Pointwise Properties of Real Functions of a Single Real Variable

Requires a Wolfram Notebook System

Interact on desktop, mobile and cloud with the free Wolfram CDF Player or other Wolfram Language products.

Requires a Wolfram Notebook System

Edit on desktop, mobile and cloud with any Wolfram Language product.

Drag the slider to move through the graph's points. Simultaneously, the function's properties at the visited point are updated in the diagram below using a pink disk. You can check the box "mark interesting points" to highlight some points that demonstrate interesting cases. The graph behaves like Dirichlet's function for like the function at and around the point , and like the function at and around the point .

Contributed by: Amir Finkelstein (March 2011)
Open content licensed under CC BY-NC-SA


Snapshots


Details

Snapshot 1: the function is differentiable, and not tendable at .

Snapshot 2: the function is null disdetachable, and not continuous at .

Snapshot 3: the function is detachable, and not continuous at .

Continuity, differentiability, and tendability are three fundamental properties of single-variable functions. While continuity and differentiability are dependent events (if a function is differentiable then it is continuous), a function may be tendable at a point whether it is differentiable, continuous, or discontinuous there. Tendable functions are classified into three types: detachable, signposted detachable, and null disdetachable, all of which are related to the one-sided limits ; a function is said to be detachable if , signposted detachable if , and null disdetachable if .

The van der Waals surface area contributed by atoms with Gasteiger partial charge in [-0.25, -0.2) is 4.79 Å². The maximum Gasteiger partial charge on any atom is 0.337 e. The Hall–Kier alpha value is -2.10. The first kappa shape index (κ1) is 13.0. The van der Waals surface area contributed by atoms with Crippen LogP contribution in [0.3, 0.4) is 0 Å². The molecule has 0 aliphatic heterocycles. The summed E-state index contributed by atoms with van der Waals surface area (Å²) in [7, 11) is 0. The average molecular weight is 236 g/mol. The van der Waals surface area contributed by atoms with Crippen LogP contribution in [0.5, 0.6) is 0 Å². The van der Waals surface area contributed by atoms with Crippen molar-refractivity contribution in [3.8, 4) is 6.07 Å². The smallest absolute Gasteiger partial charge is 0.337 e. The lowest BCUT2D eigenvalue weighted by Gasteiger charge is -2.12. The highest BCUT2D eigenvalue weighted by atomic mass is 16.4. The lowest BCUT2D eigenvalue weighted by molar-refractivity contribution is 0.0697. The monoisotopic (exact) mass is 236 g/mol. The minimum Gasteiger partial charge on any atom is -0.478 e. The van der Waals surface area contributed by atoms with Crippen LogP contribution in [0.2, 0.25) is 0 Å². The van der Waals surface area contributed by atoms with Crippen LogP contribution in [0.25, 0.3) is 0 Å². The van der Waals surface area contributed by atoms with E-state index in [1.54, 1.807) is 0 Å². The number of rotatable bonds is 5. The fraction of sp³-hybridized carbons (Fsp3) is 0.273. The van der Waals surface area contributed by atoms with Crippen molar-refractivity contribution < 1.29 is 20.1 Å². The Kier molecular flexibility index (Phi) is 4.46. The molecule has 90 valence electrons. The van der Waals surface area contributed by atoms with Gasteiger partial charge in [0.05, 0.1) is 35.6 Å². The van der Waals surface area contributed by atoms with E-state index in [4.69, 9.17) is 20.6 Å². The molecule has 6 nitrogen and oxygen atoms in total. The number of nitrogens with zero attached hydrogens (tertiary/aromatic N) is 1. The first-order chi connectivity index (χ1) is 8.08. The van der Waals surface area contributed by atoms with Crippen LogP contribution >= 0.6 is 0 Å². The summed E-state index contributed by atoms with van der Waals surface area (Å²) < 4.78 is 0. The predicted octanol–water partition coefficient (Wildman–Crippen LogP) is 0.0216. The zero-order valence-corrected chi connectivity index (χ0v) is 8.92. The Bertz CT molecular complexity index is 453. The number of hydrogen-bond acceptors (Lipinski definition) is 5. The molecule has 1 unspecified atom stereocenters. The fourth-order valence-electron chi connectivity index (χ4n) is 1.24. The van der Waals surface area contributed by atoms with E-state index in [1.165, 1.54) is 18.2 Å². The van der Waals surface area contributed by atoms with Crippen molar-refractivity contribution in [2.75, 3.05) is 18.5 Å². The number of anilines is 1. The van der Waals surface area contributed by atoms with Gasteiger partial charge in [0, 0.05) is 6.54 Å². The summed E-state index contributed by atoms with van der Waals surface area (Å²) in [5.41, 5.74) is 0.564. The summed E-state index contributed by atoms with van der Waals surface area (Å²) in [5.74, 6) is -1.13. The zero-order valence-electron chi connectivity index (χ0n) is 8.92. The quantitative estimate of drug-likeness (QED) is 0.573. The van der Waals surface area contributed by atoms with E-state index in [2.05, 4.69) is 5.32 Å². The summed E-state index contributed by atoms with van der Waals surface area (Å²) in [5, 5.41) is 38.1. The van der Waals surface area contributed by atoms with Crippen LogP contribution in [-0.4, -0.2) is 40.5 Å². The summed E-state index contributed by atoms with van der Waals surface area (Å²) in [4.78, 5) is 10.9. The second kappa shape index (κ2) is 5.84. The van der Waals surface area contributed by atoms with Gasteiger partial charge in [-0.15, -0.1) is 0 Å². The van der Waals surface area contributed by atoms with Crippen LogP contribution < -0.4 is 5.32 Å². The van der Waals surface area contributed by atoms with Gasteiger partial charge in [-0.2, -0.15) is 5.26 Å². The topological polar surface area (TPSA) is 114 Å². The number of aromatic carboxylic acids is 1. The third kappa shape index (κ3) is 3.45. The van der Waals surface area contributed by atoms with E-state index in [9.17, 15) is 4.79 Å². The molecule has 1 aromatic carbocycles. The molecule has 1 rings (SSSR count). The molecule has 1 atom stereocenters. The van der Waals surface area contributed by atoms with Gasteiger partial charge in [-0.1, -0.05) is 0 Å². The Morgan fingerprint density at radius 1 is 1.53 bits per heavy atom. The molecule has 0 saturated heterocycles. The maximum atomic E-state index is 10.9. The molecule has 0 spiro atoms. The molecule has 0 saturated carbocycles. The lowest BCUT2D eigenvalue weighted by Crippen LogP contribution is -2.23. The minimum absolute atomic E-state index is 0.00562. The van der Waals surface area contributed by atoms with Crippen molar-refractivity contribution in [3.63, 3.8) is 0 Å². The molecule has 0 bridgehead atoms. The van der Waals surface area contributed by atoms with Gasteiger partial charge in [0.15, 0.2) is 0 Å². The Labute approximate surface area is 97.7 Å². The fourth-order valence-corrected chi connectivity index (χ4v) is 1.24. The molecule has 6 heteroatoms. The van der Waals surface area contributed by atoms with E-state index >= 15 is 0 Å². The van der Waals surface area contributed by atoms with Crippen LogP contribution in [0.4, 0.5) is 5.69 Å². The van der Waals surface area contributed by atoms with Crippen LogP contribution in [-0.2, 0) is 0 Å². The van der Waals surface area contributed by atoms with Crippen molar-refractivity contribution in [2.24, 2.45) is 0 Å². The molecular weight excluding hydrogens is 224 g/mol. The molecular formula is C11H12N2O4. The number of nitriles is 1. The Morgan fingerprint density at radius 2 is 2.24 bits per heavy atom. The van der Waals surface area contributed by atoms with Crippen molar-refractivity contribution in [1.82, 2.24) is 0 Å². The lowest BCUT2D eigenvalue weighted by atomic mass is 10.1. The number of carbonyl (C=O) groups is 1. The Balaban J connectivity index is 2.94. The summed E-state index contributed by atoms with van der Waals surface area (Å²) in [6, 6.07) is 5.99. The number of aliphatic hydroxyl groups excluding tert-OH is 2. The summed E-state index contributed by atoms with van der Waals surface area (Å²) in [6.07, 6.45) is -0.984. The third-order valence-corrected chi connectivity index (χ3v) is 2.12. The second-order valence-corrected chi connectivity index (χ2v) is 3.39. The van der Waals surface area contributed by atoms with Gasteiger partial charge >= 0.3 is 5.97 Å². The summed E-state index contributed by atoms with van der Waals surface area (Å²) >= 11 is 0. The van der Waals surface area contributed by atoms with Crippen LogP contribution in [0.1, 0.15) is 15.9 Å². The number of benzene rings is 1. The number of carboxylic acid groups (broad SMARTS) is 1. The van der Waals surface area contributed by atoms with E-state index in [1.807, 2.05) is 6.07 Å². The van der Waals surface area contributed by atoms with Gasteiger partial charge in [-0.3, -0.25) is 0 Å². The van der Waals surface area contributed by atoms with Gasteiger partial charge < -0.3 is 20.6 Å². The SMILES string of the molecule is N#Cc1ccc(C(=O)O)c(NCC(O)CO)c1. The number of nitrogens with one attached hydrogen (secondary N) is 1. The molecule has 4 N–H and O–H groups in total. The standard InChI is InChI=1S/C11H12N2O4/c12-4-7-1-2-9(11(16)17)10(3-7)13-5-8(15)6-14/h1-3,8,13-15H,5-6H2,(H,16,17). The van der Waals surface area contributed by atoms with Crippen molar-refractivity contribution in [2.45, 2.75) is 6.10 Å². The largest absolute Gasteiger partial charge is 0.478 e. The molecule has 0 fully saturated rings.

One of the advantages of the detachment operator is that it may be defined also in cases where a function is not differentiable and even not continuous, as shown in this Demonstration.

The terms detachment and tendency are defined in a previous Demonstration. The theory of semidiscrete calculus is given in A. Finkelstein, "The Theory behind the 'Summed Area Table' Algorithm: a Simple Approach to Calculus," arXiv, 2010.



Feedback (field required)
Email (field required) Name
Occupation Organization
Note: Your message & contact information may be shared with the author of any specific Demonstration for which you give feedback.
Send